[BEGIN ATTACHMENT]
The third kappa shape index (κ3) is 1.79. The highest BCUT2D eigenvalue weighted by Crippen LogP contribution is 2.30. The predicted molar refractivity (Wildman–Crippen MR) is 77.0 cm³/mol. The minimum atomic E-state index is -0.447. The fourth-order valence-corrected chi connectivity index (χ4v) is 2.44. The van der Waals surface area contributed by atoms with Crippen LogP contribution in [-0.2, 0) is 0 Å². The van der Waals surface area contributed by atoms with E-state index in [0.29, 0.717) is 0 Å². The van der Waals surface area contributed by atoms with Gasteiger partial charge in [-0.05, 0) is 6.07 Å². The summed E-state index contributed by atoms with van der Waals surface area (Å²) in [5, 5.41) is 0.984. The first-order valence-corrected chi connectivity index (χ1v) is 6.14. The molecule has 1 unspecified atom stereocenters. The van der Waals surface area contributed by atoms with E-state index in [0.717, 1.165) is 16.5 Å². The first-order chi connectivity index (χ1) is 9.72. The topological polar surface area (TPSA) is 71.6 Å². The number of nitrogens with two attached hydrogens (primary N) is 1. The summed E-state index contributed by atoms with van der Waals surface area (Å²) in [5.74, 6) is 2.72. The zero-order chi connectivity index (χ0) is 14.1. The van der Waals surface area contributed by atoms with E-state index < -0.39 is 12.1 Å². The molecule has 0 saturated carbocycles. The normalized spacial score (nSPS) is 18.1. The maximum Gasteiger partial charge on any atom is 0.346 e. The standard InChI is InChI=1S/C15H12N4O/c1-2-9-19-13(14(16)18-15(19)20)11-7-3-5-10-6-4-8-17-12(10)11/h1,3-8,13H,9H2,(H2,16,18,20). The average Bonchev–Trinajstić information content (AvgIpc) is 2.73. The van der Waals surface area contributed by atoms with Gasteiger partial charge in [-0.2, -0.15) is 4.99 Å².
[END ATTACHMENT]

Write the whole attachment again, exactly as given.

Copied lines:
The third kappa shape index (κ3) is 1.79. The highest BCUT2D eigenvalue weighted by Crippen LogP contribution is 2.30. The predicted molar refractivity (Wildman–Crippen MR) is 77.0 cm³/mol. The minimum atomic E-state index is -0.447. The fourth-order valence-corrected chi connectivity index (χ4v) is 2.44. The van der Waals surface area contributed by atoms with Crippen LogP contribution in [-0.2, 0) is 0 Å². The van der Waals surface area contributed by atoms with E-state index in [0.29, 0.717) is 0 Å². The van der Waals surface area contributed by atoms with Gasteiger partial charge in [-0.05, 0) is 6.07 Å². The summed E-state index contributed by atoms with van der Waals surface area (Å²) in [5, 5.41) is 0.984. The first-order valence-corrected chi connectivity index (χ1v) is 6.14. The molecule has 1 unspecified atom stereocenters. The van der Waals surface area contributed by atoms with E-state index in [0.717, 1.165) is 16.5 Å². The first-order chi connectivity index (χ1) is 9.72. The topological polar surface area (TPSA) is 71.6 Å². The number of nitrogens with two attached hydrogens (primary N) is 1. The summed E-state index contributed by atoms with van der Waals surface area (Å²) in [5.74, 6) is 2.72. The zero-order chi connectivity index (χ0) is 14.1. The van der Waals surface area contributed by atoms with E-state index < -0.39 is 12.1 Å². The molecule has 0 saturated carbocycles. The normalized spacial score (nSPS) is 18.1. The maximum Gasteiger partial charge on any atom is 0.346 e. The standard InChI is InChI=1S/C15H12N4O/c1-2-9-19-13(14(16)18-15(19)20)11-7-3-5-10-6-4-8-17-12(10)11/h1,3-8,13H,9H2,(H2,16,18,20). The average Bonchev–Trinajstić information content (AvgIpc) is 2.73. The van der Waals surface area contributed by atoms with Gasteiger partial charge in [-0.2, -0.15) is 4.99 Å².